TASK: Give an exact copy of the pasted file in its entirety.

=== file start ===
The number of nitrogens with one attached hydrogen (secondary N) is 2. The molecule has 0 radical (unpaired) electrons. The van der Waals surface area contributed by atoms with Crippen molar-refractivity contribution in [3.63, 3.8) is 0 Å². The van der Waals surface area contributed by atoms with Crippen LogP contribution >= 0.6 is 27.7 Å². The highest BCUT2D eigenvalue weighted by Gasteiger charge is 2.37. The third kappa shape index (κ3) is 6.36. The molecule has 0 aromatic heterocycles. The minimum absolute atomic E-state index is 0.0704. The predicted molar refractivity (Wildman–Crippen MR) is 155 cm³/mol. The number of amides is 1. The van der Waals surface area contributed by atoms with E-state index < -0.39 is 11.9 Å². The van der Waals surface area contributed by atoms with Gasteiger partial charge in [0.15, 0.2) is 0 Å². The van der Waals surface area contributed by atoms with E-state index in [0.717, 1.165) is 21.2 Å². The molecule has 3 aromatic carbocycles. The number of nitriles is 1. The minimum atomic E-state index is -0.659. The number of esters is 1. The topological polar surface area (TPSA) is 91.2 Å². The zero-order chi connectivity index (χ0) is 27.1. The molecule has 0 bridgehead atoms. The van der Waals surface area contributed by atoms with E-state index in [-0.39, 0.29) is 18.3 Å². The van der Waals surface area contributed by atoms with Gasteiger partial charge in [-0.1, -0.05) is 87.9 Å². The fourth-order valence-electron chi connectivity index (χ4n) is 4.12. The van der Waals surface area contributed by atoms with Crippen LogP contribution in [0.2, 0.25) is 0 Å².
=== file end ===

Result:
The number of nitrogens with one attached hydrogen (secondary N) is 2. The molecule has 0 radical (unpaired) electrons. The van der Waals surface area contributed by atoms with Crippen molar-refractivity contribution in [3.63, 3.8) is 0 Å². The van der Waals surface area contributed by atoms with Crippen LogP contribution >= 0.6 is 27.7 Å². The highest BCUT2D eigenvalue weighted by Gasteiger charge is 2.37. The third kappa shape index (κ3) is 6.36. The molecule has 0 aromatic heterocycles. The minimum absolute atomic E-state index is 0.0704. The predicted molar refractivity (Wildman–Crippen MR) is 155 cm³/mol. The number of amides is 1. The van der Waals surface area contributed by atoms with E-state index < -0.39 is 11.9 Å². The van der Waals surface area contributed by atoms with Gasteiger partial charge in [0.15, 0.2) is 0 Å². The van der Waals surface area contributed by atoms with E-state index in [0.717, 1.165) is 21.2 Å². The molecule has 3 aromatic carbocycles. The number of nitriles is 1. The minimum atomic E-state index is -0.659. The number of esters is 1. The topological polar surface area (TPSA) is 91.2 Å². The zero-order chi connectivity index (χ0) is 27.1. The molecule has 0 bridgehead atoms. The van der Waals surface area contributed by atoms with E-state index in [-0.39, 0.29) is 18.3 Å². The van der Waals surface area contributed by atoms with Gasteiger partial charge in [-0.1, -0.05) is 87.9 Å². The fourth-order valence-electron chi connectivity index (χ4n) is 4.12. The van der Waals surface area contributed by atoms with Crippen LogP contribution in [0.2, 0.25) is 0 Å².